Children Are Asking Some of the ‘Most Powerful, Emotional’ Questions of Presidential Candidates About Gun Violence

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When it was time for Kamala Harris to take questions at an Oct. 7 town hall in Ankeny, Iowa, 12-year-old Nora stood up and told the California senator how scared she was to start school this year.

“I was afraid I was going to go in, and not come back out,” Nora said. “What is your plan to end gun violence so that way students can feel safe going to school?”

Similar scenes have unfolded at candidate events along the campaign trail when candidates hold town halls, allowing members of the public to ask them questions before the entire crowd. While citizens quiz presidential hopefuls about climate change, health care, student debt and other major issues, almost inevitably, kids ask about gun control.

Sen. Elizabeth Warren speaks during a town hall held at Simpson College in Indianola, Iowa, on Oct. 20, 2019. (Tyler Kingkade)

Last month, two students at Roosevelt High School in Des Moines questioned Massachusetts Sen. Elizabeth Warren about her plans for preventing gun violence. At North High School, also in Des Moines, four students asked former Texas representative Beto O’Rourke about his gun control proposals before he dropped out of the race.

“From the time I was in kindergarten, we’ve always had lockdown drills, and it’s just kind of baffling that’s still a reality especially in a country that prides itself on being safe,” said 15-year-old Olivia Vald, who asked Warren about gun violence at Roosevelt. “I think it’s something that could be fixed; it just takes courage from politicians.”

Gun control has become a bigger issue in the Democratic presidential primary race than in past election cycles, and it coincides with demographic shifts. Next November’s general election will mark the first time that citizens born after the Columbine shooting cast a presidential ballot. For voters under the age of 30 who plan to take part in the Democratic nomination process, 77 percent count gun violence as one of their main concerns.

Following a 25-year high for youth turnout in the midterm elections, young voters are poised to play a larger role in the 2020 elections than the last race for the White House. With the growing political influence of Generation Z and their close scrutiny of gun control policies, the next president’s election will in part depend on who best convinces them that they have the best plan to prevent another gunman from opening fire in classrooms.

Source: The Center for Information and Research on Civic Learning and Engagement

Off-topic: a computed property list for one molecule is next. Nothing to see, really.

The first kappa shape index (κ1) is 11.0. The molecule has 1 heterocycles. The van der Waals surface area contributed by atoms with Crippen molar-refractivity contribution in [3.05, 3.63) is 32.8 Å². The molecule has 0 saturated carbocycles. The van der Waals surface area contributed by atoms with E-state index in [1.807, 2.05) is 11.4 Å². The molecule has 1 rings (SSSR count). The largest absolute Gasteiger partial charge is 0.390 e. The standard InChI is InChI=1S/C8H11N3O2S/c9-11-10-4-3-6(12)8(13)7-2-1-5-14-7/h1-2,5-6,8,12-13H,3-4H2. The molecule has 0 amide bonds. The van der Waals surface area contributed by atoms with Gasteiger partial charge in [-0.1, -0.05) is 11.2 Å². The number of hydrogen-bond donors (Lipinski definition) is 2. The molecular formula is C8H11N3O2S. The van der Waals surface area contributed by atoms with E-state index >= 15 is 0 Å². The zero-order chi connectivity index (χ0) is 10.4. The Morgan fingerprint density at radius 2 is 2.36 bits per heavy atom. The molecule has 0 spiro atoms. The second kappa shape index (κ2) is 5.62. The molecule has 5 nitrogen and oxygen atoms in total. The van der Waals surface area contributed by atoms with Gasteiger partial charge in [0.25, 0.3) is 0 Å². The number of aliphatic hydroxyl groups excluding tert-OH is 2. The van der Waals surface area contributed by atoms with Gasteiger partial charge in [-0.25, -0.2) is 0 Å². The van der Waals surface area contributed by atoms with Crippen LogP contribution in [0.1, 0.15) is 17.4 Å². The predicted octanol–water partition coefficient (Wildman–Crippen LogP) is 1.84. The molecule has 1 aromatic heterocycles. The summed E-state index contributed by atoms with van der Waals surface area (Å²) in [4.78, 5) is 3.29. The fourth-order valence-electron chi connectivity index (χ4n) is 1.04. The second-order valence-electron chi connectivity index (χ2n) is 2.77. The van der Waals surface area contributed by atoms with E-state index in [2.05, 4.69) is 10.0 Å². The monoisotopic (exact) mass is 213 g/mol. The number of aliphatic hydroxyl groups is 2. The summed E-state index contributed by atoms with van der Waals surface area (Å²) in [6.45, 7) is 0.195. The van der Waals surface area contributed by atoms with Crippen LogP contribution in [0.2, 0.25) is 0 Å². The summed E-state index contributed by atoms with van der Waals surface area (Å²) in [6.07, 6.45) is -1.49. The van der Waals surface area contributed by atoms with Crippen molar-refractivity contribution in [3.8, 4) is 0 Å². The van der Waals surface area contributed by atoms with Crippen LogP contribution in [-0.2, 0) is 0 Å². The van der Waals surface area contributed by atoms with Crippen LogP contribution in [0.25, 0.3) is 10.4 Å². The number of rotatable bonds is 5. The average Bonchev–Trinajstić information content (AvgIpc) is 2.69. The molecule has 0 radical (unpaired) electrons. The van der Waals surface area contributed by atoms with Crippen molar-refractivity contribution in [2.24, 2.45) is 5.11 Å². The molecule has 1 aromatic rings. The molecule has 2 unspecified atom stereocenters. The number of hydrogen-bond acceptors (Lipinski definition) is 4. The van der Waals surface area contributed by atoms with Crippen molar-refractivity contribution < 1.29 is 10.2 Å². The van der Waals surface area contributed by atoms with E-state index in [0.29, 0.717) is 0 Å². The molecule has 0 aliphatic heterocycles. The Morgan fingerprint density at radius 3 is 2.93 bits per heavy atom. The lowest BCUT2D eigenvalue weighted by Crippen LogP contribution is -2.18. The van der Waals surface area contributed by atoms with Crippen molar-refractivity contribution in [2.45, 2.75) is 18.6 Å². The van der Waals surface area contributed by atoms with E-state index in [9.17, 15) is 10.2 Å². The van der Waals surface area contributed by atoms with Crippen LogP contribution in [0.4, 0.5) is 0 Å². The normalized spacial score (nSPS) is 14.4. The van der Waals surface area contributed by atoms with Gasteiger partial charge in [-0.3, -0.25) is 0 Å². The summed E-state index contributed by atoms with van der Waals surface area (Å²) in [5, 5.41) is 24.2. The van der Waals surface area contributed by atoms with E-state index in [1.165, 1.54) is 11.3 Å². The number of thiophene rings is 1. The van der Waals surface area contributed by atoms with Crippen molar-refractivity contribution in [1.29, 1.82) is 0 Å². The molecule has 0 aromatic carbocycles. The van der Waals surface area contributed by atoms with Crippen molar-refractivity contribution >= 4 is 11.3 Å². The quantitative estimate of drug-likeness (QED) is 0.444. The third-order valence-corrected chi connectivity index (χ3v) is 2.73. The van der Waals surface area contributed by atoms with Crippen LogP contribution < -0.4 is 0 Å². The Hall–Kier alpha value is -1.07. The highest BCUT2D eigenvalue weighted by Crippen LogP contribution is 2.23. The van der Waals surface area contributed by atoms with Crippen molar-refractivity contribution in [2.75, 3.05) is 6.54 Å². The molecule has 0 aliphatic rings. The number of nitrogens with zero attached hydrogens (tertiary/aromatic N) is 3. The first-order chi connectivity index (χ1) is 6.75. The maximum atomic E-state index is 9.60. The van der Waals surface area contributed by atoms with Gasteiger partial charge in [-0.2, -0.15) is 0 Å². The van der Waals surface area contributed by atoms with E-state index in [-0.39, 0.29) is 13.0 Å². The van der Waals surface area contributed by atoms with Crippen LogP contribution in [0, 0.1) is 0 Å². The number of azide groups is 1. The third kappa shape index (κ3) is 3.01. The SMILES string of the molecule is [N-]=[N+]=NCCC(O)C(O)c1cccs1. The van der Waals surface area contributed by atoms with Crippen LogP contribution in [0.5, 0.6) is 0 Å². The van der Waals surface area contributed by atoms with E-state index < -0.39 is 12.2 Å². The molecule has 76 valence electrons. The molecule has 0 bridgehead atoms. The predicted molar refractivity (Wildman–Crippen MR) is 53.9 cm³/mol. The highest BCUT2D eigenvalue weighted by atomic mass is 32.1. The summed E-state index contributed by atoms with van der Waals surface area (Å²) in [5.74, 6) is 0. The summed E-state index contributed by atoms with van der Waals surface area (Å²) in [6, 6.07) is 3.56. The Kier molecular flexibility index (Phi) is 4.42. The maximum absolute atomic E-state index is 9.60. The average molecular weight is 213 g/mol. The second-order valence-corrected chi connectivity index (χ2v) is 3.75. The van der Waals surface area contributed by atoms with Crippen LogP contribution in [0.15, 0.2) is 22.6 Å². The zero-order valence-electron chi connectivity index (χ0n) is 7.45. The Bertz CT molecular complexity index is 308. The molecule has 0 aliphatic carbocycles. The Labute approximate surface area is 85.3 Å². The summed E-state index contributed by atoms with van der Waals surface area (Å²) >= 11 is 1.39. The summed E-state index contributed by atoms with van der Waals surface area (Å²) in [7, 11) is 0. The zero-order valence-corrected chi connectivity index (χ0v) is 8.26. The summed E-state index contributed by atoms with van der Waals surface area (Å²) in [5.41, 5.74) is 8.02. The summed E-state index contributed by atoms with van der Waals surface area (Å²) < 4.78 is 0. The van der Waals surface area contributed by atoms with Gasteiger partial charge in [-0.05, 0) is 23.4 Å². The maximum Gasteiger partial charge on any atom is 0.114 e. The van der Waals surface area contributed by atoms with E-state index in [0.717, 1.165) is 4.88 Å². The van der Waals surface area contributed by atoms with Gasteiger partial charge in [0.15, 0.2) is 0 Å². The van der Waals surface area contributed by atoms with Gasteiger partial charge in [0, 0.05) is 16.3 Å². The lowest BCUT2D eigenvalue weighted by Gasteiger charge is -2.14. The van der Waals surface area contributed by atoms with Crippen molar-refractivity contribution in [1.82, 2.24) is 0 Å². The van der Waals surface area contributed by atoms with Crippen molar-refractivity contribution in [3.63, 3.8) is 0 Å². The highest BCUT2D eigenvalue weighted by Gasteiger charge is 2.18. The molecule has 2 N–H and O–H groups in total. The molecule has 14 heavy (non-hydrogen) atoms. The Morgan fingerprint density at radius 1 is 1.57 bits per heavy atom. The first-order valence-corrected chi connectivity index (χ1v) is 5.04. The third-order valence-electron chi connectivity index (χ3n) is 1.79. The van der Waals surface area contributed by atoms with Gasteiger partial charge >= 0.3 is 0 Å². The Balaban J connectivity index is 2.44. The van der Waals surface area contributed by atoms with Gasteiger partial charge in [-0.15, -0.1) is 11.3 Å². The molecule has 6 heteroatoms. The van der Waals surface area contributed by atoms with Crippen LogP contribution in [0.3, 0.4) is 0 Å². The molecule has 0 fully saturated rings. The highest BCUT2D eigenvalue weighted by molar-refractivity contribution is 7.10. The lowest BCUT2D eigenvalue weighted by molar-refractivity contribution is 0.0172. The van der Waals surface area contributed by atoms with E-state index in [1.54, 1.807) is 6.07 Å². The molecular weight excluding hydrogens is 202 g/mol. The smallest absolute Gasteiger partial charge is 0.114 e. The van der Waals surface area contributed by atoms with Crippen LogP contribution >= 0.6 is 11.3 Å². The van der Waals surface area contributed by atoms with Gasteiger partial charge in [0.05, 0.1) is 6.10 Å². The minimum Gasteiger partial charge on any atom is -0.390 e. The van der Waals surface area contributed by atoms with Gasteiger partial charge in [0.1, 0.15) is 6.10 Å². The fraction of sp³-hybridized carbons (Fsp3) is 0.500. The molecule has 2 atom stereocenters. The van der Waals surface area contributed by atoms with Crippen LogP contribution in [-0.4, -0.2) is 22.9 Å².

Sari Kaufman, a senior at Marjory Stoneman Douglas High School in Parkland, Florida, sees a parallel between how her generation thinks of climate change and mass shootings; this is the reality they were born into, she said, because previous generations haven’t addressed the issue.

“The reason why young people are leading such a powerful movement is because of the authenticity behind it, because we’re going through it every single day,” said Kaufman, who will be voting for the first time next year and is working on youth voter registration drives with advocacy group Everytown for Gun Safety.

The questions aren’t just coming from middle and high schoolers; elementary students have challenged the candidates on violence in schools as well.

Over the summer, 8-year-old Scout told New Jersey Sen. Cory Booker in Nashua, New Hampshire, that she is homeschooled in part because her family worries about gun violence in public schools. “And my question is, What do you plan to do about the school shootings?” Scout asked Booker, as members of the audience audibly gasped. In Austin, Texas, Pete Buttigieg, the mayor of South Bend, Indiana, choked up as he told a second-grader who asked about school safety that “we owe it to you” to make sure schools are safe.

“I’ve been working on the intersection of politics and gun safety for five years now, and hands down, the thing that resonates the most with voters of any age is this idea of school safety and how terribly we’ve failed children on this issue,” said Joanna Belanger, political director at Giffords, the gun control reform group founded by former Arizona representative Gabby Giffords, who survived a 2011 assassination attempt in Tucson, Arizona.

The fear infecting schools is more salient than concerns about gun violence in other public places because of how easy it is for people to put themselves in the shoes of students, Belanger noted. Nearly everyone has gone to school or has sent their children off to one, while people may not have been to a “Congress on Your Corner” event like the one where Giffords was shot.

All the prominent Democratic candidates have gun control platforms and pledge to stand up to the National Rifle Association. Many of them also appeared at a gun safety forum in Las Vegas in October. Candidates typically haven’t waded into debates about monitoring students’ social media or spending money on bulletproofing campuses, but they have offered other proposals in response to the students.